There is nothing lovelier at any time of year than a walk in the woods.
Our old neighbour Mary lived with her husband Jer in a little thatched cottage that might have graced many a postcard of old; the garden before it teeming with flowers the old apple trees at the back hung with fruits in the season.
There was nothing Mary liked better than to reminisce of times past, her years in America, her eyes bright with remembrance when she spoke of them again. When she felt in need of a tonic, though, she invariably gathered nettles, cooked them and ate them as a side course. They were rich in minerals and vitamins and were good for the blood, she said.
Likewise, when we children were stung by a bee, we were told to rub the affected area with a dock leaf, which had the effect of soothing it there and then. Mrs Ruth, meanwhile, gathered the flowers of the elder and made them into a wine, the latter beneficial in the treatment of colds and flus.
These are just a few examples of how nature's healing was very much part of the fabric of life and living then. Like so much else in life, however, old ways and traditions have not only been reinvented, they have been rebranded, given fancy new names and titles into the bargain. The healing power of nature is now described as “ecotherapy.”
Despite this new terminology however, it is still based on age-old principles which recognise and respect the good at the heart of nature itself. One of my favourite quotes about nature comes from the American writer Wendell Berry: "I am not bound for any public place, but for ground of my own, where I have planted vines and orchard trees, and in the heat of the day climbed up into the healing shadows of the woods."
There is nothing lovelier at any time of year than a walk in the woods. It is healing and restorative and calming too and all the more so in the spring: the scent of the evergreens woody and green, their deciduous counterparts waking to new life once more. Someone once wrote that there is no thought so tiresome, so burdensome, that one cannot walk away from it at least for a while.
It is a lovely sentiment and one that strikes, a chord with me time and again when I walk in the woods on ,a crisp spring day, the long light falling in slants through the trees. The herons and egrets coming and going from the estuary below.
The birds give a sense of rhythm, the measure of the place for their lives are governed not just by the seasons but by the ebb and flow of the tide. When I see the egrets perched on the fir trees, they remind me again of pictures in manuscripts, the pristine white of their plumage the perfect foil for the green of the leaves.
AS RACHEL Carson pointed out in her iconic book Silent Spring, it took billions of years to produce the life that now inhabits the earth. "Aeons of time in which that developing and evolving and diversifying life reached a state of adjustment and balance with its surroundings."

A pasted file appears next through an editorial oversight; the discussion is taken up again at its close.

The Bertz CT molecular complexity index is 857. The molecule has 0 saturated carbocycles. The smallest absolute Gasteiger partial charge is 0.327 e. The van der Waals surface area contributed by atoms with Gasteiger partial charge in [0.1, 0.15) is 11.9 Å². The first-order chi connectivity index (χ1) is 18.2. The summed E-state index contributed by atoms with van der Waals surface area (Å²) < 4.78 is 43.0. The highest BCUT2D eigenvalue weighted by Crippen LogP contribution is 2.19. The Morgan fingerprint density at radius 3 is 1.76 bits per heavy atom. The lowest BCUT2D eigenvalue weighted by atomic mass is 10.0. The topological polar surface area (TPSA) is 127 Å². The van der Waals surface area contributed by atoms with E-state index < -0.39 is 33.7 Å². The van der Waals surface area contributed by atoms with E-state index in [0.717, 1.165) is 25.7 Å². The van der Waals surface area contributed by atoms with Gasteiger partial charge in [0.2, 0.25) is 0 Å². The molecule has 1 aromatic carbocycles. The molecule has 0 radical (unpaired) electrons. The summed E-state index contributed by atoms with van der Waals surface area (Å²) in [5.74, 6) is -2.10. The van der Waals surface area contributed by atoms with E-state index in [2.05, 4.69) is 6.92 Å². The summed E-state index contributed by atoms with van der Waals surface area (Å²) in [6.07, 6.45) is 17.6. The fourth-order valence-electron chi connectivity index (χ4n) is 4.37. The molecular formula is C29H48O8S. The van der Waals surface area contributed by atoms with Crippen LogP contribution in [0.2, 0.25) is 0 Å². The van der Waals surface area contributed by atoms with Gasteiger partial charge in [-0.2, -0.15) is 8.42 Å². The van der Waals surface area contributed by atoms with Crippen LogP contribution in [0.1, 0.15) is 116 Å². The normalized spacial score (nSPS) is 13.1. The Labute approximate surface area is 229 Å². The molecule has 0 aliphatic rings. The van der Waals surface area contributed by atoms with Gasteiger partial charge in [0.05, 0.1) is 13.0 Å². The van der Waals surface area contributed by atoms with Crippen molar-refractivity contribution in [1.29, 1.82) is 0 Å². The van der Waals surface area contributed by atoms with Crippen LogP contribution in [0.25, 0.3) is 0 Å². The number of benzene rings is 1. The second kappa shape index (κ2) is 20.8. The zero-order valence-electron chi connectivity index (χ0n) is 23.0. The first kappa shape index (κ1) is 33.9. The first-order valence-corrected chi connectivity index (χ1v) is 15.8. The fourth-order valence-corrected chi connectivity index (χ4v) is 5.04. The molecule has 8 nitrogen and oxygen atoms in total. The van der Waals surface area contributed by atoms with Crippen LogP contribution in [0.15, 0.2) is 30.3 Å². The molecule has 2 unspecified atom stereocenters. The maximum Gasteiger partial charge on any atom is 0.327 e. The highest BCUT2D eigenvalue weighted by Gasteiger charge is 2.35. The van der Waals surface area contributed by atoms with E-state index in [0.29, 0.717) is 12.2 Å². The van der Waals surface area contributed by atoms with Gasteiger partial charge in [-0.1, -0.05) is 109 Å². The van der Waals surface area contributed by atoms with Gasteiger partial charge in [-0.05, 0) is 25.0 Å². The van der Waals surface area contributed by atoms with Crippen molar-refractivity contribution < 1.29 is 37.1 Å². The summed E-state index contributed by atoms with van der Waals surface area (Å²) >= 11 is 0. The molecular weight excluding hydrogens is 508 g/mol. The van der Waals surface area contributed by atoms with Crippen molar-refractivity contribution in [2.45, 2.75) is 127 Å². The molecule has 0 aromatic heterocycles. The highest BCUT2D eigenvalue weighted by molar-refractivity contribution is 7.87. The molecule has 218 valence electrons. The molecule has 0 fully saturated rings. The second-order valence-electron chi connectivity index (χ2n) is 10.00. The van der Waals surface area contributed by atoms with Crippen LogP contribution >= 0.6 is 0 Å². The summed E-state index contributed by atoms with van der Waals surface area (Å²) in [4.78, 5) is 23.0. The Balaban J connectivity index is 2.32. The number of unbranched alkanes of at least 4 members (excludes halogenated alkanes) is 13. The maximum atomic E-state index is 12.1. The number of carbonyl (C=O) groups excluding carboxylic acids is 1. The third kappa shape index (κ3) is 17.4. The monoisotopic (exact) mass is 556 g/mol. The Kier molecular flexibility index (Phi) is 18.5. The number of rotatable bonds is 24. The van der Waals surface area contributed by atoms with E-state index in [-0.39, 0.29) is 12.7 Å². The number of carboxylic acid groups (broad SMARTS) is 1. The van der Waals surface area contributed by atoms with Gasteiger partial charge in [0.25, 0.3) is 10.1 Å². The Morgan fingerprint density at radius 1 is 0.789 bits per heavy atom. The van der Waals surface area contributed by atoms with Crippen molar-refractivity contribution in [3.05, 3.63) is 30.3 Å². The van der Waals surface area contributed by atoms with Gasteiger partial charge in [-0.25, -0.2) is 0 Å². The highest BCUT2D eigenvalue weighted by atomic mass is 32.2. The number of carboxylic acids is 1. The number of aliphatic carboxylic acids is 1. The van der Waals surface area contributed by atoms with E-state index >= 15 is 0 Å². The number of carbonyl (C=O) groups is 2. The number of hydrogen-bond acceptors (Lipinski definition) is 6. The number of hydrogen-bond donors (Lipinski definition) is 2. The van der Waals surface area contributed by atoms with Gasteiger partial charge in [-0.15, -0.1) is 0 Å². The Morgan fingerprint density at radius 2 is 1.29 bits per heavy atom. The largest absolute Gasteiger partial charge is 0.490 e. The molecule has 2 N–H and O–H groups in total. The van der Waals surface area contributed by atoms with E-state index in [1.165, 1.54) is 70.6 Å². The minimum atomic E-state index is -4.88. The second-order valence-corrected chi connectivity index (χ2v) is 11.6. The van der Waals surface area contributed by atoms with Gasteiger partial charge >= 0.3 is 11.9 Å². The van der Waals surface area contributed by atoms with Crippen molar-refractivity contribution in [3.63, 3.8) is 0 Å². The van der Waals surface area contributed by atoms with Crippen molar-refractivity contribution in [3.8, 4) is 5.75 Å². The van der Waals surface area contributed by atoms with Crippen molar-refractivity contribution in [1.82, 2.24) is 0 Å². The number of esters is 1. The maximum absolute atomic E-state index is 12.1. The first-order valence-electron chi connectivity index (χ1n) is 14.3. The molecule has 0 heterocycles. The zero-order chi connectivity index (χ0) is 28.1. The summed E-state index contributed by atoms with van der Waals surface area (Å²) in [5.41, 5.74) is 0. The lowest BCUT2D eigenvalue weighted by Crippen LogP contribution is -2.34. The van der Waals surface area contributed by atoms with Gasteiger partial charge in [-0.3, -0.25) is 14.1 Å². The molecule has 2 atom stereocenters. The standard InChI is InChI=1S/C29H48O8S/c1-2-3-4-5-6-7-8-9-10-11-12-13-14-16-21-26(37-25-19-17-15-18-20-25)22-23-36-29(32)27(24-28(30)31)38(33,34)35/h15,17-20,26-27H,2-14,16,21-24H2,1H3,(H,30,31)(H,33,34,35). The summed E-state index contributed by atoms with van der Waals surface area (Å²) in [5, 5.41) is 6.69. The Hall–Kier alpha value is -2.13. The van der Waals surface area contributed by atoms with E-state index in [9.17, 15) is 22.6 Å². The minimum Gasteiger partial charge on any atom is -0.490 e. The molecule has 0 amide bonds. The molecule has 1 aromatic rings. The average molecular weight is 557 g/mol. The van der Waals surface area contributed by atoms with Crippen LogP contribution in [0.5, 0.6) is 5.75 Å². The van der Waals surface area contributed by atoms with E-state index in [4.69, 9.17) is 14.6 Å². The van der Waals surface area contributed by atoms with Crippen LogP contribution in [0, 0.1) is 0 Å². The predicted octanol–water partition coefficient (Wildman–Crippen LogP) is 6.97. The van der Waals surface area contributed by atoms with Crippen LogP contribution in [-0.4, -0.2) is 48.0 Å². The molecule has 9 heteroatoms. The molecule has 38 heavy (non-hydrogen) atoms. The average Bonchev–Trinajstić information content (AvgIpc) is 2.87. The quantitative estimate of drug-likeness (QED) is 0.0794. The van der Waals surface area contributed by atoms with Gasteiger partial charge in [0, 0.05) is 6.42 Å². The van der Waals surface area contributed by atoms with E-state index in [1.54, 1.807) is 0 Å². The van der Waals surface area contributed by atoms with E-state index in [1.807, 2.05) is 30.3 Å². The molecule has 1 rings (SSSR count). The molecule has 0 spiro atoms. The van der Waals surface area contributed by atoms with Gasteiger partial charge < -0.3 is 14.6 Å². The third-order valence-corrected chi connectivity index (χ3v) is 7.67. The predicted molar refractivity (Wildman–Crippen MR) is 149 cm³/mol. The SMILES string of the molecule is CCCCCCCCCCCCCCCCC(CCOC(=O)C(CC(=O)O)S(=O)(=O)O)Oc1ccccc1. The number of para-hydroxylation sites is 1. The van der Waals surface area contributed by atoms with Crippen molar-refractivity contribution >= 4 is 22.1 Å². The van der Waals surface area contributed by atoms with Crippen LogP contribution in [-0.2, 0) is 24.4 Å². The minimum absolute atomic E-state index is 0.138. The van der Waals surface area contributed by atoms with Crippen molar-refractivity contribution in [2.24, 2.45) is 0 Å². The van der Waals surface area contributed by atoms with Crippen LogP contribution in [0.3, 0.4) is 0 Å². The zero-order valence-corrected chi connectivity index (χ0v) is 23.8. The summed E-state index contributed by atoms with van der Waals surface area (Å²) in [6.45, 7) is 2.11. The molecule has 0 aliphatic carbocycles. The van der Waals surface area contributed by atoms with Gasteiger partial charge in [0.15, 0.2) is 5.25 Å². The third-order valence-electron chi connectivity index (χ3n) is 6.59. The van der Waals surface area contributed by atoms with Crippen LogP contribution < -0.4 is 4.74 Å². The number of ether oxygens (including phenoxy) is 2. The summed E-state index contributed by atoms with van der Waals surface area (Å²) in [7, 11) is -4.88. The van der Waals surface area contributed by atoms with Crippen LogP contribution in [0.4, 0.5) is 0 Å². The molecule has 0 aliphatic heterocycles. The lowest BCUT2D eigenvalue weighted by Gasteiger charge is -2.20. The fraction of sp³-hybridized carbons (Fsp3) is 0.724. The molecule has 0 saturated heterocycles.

Essentially this means that life has been moulded by the environment, not the other way round, but now man has begun to alter the nature of his environment and his world.
It is as if we have broken faith with nature, our heedless, often reckless, pace of change in direct conflict with that slow and deliberate pace which has served nature so well for so long
Apart from the practical benefits of healing herbs and plants, there is, as I have said, the beauty, serenity and calm of the woods and the wilds and the waste places too.
Walking in the woods in spring gives us a wonderful sense of connection with the world around us, a sense of belonging that soothes the spirit and restores the soul.
The. Canadian poet, Robert Service, knew the feeling well "Yea, I am one with all I see, With wind and wave, with pine and palm, Their elements in me de fused to make me what I am. Through me their common life stream flows."
It is a lovely thought but one with a serious import, reminding us, as it does, that our lives are inextricably bound up with nature. Its fate will be Our fate too...
Robert Taylor urged respect for nature. One of the features of his thesis, which struck a chord with me, was that of kinship. We share the same origins as other creatures and so have ties of kinship with them. The same life processes brought all of us into existence and this is what binds us together..
Not only that Taylor argued, we are absolutely dependant on other. forms of life; without them we could not exist. We are part of nature: we are net superior to it. In recognising its inherent and intrinsic value we will be touched by its healing more and more. .
It is no great wonder then that I love walking in the woods so much, the spring song of the chaffinch from the bare boughs of an oak filling the place with delight.